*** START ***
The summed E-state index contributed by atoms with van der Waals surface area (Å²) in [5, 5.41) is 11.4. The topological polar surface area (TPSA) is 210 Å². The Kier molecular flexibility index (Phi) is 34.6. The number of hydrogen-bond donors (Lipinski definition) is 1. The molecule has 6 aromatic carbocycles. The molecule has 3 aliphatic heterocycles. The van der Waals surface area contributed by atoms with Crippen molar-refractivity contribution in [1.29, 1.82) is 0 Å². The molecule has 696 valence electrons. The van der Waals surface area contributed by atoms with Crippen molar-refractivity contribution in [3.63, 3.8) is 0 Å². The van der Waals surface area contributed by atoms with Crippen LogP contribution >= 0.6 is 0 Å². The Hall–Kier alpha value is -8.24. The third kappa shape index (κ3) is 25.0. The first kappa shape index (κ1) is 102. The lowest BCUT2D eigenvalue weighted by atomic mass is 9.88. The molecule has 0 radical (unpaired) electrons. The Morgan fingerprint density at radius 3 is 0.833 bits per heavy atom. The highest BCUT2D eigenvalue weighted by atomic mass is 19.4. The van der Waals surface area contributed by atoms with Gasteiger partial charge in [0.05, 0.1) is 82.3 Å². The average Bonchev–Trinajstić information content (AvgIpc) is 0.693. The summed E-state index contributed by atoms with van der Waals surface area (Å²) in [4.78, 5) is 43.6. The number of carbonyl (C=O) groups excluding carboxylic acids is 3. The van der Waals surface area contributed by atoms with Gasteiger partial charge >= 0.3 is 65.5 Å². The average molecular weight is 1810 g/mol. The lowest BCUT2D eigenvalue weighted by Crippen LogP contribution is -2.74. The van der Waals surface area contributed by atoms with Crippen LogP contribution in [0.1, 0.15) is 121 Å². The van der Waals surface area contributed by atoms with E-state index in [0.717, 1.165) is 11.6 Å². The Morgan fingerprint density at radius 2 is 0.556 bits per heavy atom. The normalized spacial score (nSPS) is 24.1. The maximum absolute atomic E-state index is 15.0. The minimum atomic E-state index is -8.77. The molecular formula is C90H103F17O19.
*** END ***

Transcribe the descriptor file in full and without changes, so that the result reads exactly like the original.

The summed E-state index contributed by atoms with van der Waals surface area (Å²) in [5, 5.41) is 11.4. The topological polar surface area (TPSA) is 210 Å². The Kier molecular flexibility index (Phi) is 34.6. The number of hydrogen-bond donors (Lipinski definition) is 1. The molecule has 6 aromatic carbocycles. The molecule has 3 aliphatic heterocycles. The van der Waals surface area contributed by atoms with Crippen molar-refractivity contribution in [1.29, 1.82) is 0 Å². The molecule has 696 valence electrons. The van der Waals surface area contributed by atoms with Crippen molar-refractivity contribution in [3.63, 3.8) is 0 Å². The van der Waals surface area contributed by atoms with Crippen LogP contribution >= 0.6 is 0 Å². The Hall–Kier alpha value is -8.24. The third kappa shape index (κ3) is 25.0. The first kappa shape index (κ1) is 102. The lowest BCUT2D eigenvalue weighted by atomic mass is 9.88. The molecule has 0 radical (unpaired) electrons. The Morgan fingerprint density at radius 3 is 0.833 bits per heavy atom. The highest BCUT2D eigenvalue weighted by atomic mass is 19.4. The van der Waals surface area contributed by atoms with Gasteiger partial charge in [0.05, 0.1) is 82.3 Å². The average Bonchev–Trinajstić information content (AvgIpc) is 0.693. The summed E-state index contributed by atoms with van der Waals surface area (Å²) in [4.78, 5) is 43.6. The number of carbonyl (C=O) groups excluding carboxylic acids is 3. The van der Waals surface area contributed by atoms with Gasteiger partial charge >= 0.3 is 65.5 Å². The average molecular weight is 1810 g/mol. The lowest BCUT2D eigenvalue weighted by Crippen LogP contribution is -2.74. The van der Waals surface area contributed by atoms with Crippen LogP contribution in [0.1, 0.15) is 121 Å². The van der Waals surface area contributed by atoms with E-state index in [0.717, 1.165) is 11.6 Å². The Morgan fingerprint density at radius 2 is 0.556 bits per heavy atom. The normalized spacial score (nSPS) is 24.1. The maximum absolute atomic E-state index is 15.0. The minimum atomic E-state index is -8.77. The molecular formula is C90H103F17O19.